Global Warming is Due to Humans Says Ex-Skeptic

prominent U.S. skeptic of the human causes of climate change average temperature of the Earth's land has risen 1.5 degrees Celsius (2.5 degrees Fahrenheit) over the past 250 years finding does not rely on climate models, which some have criticized for their inaccuracies.

A prominent U.S. skeptic of the human causes of climate change, Richard Muller, has reversed course, saying in a statement released Monday that he now believes greenhouse gases are responsible for global warming.

"I was not expecting this, but as a scientist, I feel it is my duty to let the evidence change my mind," Muller said in his statement.

Muller is part of a group of about a dozen scientists on the Berkeley Earth Surface Temperature team which is studying how temperature changes may relate to human drivers, or to natural events like solar and volcanic activity.

The average temperature of the Earth's land has risen 1.5 degrees Celsius (2.5 degrees Fahrenheit) over the past 250 years, and "the most straightforward explanation for this warming is human greenhouse gas emissions," the team said in a report posted online Monday.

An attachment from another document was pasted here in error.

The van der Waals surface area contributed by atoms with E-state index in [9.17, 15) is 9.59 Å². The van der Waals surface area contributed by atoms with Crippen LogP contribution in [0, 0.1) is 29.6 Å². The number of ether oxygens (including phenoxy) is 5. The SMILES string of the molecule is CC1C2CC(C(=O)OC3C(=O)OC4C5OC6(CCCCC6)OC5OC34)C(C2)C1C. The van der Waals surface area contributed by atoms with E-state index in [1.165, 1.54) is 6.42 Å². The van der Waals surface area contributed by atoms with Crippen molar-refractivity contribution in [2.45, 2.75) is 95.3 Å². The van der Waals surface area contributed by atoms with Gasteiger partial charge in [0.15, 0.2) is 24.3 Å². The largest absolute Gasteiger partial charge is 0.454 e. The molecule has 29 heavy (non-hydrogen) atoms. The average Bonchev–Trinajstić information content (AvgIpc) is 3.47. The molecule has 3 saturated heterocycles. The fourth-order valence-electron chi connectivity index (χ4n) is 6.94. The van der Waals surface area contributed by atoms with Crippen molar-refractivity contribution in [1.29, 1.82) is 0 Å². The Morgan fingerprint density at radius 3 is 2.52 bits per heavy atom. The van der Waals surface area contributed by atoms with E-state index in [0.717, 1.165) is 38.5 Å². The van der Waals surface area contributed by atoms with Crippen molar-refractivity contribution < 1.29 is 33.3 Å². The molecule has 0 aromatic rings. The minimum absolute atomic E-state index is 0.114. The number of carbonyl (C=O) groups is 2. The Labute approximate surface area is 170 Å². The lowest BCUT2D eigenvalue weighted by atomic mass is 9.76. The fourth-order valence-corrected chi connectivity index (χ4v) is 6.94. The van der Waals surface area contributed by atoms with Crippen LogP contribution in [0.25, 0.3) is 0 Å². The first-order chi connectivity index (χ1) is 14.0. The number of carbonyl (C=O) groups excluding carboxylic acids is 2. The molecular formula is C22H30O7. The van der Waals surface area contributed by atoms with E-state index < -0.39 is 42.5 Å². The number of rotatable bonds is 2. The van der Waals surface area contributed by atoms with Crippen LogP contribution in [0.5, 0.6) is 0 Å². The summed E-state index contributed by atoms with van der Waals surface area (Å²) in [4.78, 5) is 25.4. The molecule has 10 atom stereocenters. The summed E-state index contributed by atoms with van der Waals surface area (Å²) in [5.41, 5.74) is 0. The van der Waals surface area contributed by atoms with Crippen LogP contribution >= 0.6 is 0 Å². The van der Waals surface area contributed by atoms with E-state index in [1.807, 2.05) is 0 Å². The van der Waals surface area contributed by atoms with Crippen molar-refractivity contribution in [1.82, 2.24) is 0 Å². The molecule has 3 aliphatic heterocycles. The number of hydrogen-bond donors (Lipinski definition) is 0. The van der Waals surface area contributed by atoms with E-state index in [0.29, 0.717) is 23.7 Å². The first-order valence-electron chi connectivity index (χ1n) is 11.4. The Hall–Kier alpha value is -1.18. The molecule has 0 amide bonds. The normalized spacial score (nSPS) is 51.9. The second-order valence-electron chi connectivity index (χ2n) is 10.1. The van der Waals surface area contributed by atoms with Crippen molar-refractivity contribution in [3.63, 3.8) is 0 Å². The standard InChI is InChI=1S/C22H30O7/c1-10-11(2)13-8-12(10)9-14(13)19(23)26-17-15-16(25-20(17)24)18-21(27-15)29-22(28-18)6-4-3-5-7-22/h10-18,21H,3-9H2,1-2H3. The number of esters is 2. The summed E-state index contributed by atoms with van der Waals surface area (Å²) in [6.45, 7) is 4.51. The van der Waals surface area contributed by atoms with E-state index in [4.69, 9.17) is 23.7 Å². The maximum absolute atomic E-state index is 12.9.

The analysis goes 100 years further back than previous research, and takes an even stronger stance than the UN Intergovernmental Panel on Climate Change which said in 2007 that "most" of the warming of the past 50 years could be attributed to human activity, and that higher solar activity prior to 1956 might have fueled some of the warming the Earth has experienced.

The Berkeley team's analysis said "the contribution of solar activity to global warming is negligible."

It added that its finding does not rely on climate models, which some have criticized for their inaccuracies.

Instead, it is based "simply on the close agreement between the shape of the observed temperature rise and the known greenhouse gas increase."

Further research will factor in ocean temperatures, which are not included in the latest report, it said.

Copyright Agence France-Presse, 2012

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